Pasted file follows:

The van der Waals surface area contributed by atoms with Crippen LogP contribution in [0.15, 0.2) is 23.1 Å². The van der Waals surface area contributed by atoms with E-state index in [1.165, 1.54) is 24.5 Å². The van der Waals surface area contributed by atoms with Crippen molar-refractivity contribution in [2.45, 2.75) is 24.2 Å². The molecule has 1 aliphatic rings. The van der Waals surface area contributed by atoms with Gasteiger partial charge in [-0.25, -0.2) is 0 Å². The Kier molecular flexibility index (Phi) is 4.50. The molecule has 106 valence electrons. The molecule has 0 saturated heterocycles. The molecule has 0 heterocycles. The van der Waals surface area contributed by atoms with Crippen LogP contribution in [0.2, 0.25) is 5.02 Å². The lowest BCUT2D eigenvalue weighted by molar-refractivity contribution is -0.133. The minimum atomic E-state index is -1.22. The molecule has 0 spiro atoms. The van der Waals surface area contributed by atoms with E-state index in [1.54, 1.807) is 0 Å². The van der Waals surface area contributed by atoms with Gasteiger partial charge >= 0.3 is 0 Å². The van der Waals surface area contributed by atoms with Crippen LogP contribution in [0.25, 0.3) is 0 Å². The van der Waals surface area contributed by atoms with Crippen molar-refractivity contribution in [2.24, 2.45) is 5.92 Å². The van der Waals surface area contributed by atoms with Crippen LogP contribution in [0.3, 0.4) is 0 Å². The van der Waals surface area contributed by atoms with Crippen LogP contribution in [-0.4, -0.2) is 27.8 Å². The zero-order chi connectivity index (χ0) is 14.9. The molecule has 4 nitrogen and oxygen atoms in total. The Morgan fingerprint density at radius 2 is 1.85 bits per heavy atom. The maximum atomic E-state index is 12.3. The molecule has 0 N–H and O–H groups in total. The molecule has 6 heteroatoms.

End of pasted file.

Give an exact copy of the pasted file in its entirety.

The van der Waals surface area contributed by atoms with Crippen LogP contribution in [0.15, 0.2) is 23.1 Å². The van der Waals surface area contributed by atoms with E-state index in [1.165, 1.54) is 24.5 Å². The van der Waals surface area contributed by atoms with Crippen molar-refractivity contribution in [2.45, 2.75) is 24.2 Å². The molecule has 1 aliphatic rings. The van der Waals surface area contributed by atoms with Gasteiger partial charge in [-0.25, -0.2) is 0 Å². The Kier molecular flexibility index (Phi) is 4.50. The molecule has 106 valence electrons. The molecule has 0 saturated heterocycles. The molecule has 0 heterocycles. The van der Waals surface area contributed by atoms with Crippen LogP contribution in [0.2, 0.25) is 5.02 Å². The lowest BCUT2D eigenvalue weighted by molar-refractivity contribution is -0.133. The minimum atomic E-state index is -1.22. The molecule has 0 spiro atoms. The van der Waals surface area contributed by atoms with E-state index in [1.54, 1.807) is 0 Å². The van der Waals surface area contributed by atoms with Gasteiger partial charge >= 0.3 is 0 Å². The van der Waals surface area contributed by atoms with Crippen LogP contribution in [0.25, 0.3) is 0 Å². The van der Waals surface area contributed by atoms with Crippen molar-refractivity contribution in [2.24, 2.45) is 5.92 Å². The van der Waals surface area contributed by atoms with Crippen LogP contribution in [0.3, 0.4) is 0 Å². The van der Waals surface area contributed by atoms with Crippen LogP contribution in [-0.4, -0.2) is 27.8 Å². The zero-order chi connectivity index (χ0) is 14.9. The molecule has 4 nitrogen and oxygen atoms in total. The Morgan fingerprint density at radius 2 is 1.85 bits per heavy atom. The maximum atomic E-state index is 12.3. The molecule has 0 N–H and O–H groups in total. The molecule has 6 heteroatoms.